MARAWI CITY - At least four more hostages of the Maute terror group managed to escape and were eventually rescued by the Philippine Navy Saturday.
The hostages said they fled in the middle of the night while their captors were sleeping and swam through the Lanao Lake for about a kilometer until they were spotted by navy patrol.
The hostages said they were held captive by the Maute group for more than two months inside Bato Mosque and served as cooks for the terrorists and other hostages.
"'Yung ibang Maute maganda trato sa amin, pero karamihan ginawa kaming hayop," one of the hostages said.
The hostages said Fr. Chito Suganob was still alive and was tasked to collect explosive powder from firecrackers that would be be used by the extremists for their improvised explosive devices.
"'Yung Picollo, pinatanggalan sa kanya ng pulbura. Sabi niya, 'masaya na ako kapag tumama ang bomba sa Masjid (mosque),'" one rescued hostage said.
Around 50 hostages, 20 of whom are women, remain in the hands of the Maute group.
The rescued hostages said some of those women were raped by the terrorists and have probably become pregnant.
They said that while about 20 Maute members remain holed up in the mosque, some of them were already nursing wounds.
"May mga putol ang paa, putol ang kamay, may tama ng sniper," one rescued hostage said.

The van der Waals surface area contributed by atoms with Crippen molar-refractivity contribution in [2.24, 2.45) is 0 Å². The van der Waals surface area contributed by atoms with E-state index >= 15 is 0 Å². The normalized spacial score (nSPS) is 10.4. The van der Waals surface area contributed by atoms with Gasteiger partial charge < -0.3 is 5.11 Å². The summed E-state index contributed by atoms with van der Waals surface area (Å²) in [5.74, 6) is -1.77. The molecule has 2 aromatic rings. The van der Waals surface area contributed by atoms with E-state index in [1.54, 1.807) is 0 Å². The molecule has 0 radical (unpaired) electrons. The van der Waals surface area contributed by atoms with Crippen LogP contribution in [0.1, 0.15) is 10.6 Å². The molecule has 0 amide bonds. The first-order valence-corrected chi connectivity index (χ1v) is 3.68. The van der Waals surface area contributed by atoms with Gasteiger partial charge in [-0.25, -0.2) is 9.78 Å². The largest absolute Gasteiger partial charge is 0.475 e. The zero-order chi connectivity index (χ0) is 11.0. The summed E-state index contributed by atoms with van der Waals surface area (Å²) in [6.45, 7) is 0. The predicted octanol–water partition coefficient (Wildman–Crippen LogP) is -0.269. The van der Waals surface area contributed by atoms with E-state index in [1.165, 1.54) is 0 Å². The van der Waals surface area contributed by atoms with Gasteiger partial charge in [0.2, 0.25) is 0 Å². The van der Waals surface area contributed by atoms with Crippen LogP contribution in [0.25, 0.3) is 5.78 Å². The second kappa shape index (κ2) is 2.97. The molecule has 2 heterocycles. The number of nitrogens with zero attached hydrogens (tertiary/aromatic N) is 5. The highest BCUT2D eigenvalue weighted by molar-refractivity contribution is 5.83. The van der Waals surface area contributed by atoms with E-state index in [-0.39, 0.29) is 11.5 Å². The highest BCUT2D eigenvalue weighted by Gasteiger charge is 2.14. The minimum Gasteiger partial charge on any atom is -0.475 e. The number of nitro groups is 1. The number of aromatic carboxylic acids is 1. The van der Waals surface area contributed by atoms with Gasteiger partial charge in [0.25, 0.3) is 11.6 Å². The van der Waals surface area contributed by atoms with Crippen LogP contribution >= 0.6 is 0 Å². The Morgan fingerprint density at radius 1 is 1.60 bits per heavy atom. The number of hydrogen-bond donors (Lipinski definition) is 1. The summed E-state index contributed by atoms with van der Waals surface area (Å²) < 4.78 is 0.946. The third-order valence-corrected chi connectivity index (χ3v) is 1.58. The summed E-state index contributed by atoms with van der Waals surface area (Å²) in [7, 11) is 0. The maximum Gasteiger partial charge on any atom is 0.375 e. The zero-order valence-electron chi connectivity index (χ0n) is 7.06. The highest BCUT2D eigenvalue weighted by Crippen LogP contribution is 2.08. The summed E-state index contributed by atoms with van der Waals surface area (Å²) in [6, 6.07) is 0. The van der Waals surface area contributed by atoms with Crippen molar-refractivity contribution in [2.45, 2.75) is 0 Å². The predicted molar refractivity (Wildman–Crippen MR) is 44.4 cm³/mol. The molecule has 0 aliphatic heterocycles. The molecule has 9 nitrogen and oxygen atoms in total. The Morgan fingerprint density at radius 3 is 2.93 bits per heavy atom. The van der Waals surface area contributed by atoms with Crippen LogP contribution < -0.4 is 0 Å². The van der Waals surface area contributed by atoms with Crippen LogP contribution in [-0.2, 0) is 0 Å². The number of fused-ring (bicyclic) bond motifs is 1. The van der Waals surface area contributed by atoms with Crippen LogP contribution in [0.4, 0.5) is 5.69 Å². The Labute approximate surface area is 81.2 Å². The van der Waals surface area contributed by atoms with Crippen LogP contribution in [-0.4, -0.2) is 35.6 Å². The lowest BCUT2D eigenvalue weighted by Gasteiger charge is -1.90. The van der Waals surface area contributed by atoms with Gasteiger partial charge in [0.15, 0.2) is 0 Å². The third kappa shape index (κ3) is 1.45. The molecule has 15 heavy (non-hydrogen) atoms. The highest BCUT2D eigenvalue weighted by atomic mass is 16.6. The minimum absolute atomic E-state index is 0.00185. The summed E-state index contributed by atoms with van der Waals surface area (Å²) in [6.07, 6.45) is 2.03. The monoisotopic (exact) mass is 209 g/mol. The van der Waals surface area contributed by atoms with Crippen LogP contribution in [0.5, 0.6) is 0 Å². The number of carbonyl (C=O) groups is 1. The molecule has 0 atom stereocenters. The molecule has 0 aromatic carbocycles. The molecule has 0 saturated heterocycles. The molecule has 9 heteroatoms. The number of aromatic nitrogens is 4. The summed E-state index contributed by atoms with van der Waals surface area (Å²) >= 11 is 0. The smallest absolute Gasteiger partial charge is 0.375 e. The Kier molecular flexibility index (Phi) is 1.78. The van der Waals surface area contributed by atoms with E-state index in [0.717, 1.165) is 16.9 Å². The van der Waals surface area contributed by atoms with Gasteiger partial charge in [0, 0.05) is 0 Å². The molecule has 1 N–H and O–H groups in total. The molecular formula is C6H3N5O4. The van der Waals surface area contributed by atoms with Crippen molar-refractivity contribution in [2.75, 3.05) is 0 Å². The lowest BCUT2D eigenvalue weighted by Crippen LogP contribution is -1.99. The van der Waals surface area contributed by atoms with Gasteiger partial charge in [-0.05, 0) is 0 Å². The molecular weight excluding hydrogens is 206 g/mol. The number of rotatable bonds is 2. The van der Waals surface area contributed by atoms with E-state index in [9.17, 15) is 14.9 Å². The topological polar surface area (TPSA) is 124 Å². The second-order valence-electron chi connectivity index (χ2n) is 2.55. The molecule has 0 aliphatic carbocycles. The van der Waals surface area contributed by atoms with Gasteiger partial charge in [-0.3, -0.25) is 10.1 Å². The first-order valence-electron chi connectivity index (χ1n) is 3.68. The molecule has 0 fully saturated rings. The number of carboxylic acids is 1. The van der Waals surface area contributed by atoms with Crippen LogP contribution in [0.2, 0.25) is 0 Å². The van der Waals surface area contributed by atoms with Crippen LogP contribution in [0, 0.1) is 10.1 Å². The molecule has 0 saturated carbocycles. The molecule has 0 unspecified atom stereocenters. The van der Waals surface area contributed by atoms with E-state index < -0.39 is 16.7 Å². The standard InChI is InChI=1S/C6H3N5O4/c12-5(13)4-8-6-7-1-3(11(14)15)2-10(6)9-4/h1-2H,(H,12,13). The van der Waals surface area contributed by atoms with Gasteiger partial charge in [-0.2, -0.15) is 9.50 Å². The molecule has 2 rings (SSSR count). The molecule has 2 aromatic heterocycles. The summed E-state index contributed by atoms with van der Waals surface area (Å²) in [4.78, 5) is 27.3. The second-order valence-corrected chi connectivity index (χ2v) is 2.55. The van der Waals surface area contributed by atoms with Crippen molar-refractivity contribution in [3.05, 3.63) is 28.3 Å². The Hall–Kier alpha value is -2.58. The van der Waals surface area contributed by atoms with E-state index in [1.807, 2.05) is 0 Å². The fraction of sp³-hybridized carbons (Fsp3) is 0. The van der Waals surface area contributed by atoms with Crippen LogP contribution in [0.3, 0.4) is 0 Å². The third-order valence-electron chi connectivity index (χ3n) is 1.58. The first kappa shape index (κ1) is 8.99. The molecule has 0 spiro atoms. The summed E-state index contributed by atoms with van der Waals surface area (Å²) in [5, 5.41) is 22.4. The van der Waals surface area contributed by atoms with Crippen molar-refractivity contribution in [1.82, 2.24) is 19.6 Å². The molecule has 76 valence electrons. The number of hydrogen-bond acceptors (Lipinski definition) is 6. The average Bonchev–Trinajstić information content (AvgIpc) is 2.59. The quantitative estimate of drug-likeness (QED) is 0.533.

The hostages said they saw terror leader Omar Maute twice, but did not see Abu Sayyaf leader Isnilon Hapilon in the terrorists' lair.
Photos of the two recently surfaced, including one showing Maute wounded. The military is verifying the authenticity of the images.
The rescued hostages said the Maute group's food supply, mostly stocks of rice, and canned sardines and tuna, remain high.
The hostages said they had no idea where the food supply came from as they were never allowed to leave the improvised kitchen area in the mosque.
The military neither confirmed nor denied earlier reports that around 10 Maute members have snuck into Marawi City to reinforce comrades battling state forces in the conflict zone.
Authorities earlier said fighting was confined to an area less than a square kilometer, and that between 50 to 70 Maute terrorists remain in the conflict zone.
Since clashes erupted in May, 552 Maute fighters have been killed while 128 government troops have given up their lives.
The long-drawn crisis in Marawi, once a bustling commercial and cultural hub, has driven out more than 200,000 residents from the city and thousands more from nearby areas.